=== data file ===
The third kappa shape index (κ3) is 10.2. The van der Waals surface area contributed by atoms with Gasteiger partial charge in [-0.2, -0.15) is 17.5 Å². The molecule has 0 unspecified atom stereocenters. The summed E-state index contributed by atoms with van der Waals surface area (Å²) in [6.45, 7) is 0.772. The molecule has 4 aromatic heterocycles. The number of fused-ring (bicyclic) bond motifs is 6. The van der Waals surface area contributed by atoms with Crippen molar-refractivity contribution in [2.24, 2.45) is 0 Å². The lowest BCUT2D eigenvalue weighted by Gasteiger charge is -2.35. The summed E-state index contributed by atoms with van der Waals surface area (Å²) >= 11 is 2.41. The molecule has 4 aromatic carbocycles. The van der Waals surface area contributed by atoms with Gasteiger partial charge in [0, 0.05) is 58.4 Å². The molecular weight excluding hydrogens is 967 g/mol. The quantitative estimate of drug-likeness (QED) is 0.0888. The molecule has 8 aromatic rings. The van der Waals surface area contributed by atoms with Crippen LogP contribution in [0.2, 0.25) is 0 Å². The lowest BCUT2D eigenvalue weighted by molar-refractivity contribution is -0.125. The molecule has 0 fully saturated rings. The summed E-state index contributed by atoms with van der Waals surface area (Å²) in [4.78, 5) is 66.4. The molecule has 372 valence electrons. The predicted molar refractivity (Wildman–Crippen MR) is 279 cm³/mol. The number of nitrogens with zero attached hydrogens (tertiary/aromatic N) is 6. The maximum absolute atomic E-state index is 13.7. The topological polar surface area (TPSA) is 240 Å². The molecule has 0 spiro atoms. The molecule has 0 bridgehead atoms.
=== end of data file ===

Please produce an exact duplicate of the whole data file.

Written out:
The third kappa shape index (κ3) is 10.2. The van der Waals surface area contributed by atoms with Gasteiger partial charge in [-0.2, -0.15) is 17.5 Å². The molecule has 0 unspecified atom stereocenters. The summed E-state index contributed by atoms with van der Waals surface area (Å²) in [6.45, 7) is 0.772. The molecule has 4 aromatic heterocycles. The number of fused-ring (bicyclic) bond motifs is 6. The van der Waals surface area contributed by atoms with Crippen molar-refractivity contribution in [2.24, 2.45) is 0 Å². The lowest BCUT2D eigenvalue weighted by Gasteiger charge is -2.35. The summed E-state index contributed by atoms with van der Waals surface area (Å²) >= 11 is 2.41. The molecule has 4 aromatic carbocycles. The van der Waals surface area contributed by atoms with Gasteiger partial charge in [0, 0.05) is 58.4 Å². The molecular weight excluding hydrogens is 967 g/mol. The quantitative estimate of drug-likeness (QED) is 0.0888. The molecule has 8 aromatic rings. The van der Waals surface area contributed by atoms with Crippen LogP contribution in [0.2, 0.25) is 0 Å². The lowest BCUT2D eigenvalue weighted by molar-refractivity contribution is -0.125. The molecule has 0 fully saturated rings. The summed E-state index contributed by atoms with van der Waals surface area (Å²) in [4.78, 5) is 66.4. The molecule has 372 valence electrons. The predicted molar refractivity (Wildman–Crippen MR) is 279 cm³/mol. The number of nitrogens with zero attached hydrogens (tertiary/aromatic N) is 6. The maximum absolute atomic E-state index is 13.7. The topological polar surface area (TPSA) is 240 Å². The molecule has 0 spiro atoms. The molecule has 0 bridgehead atoms.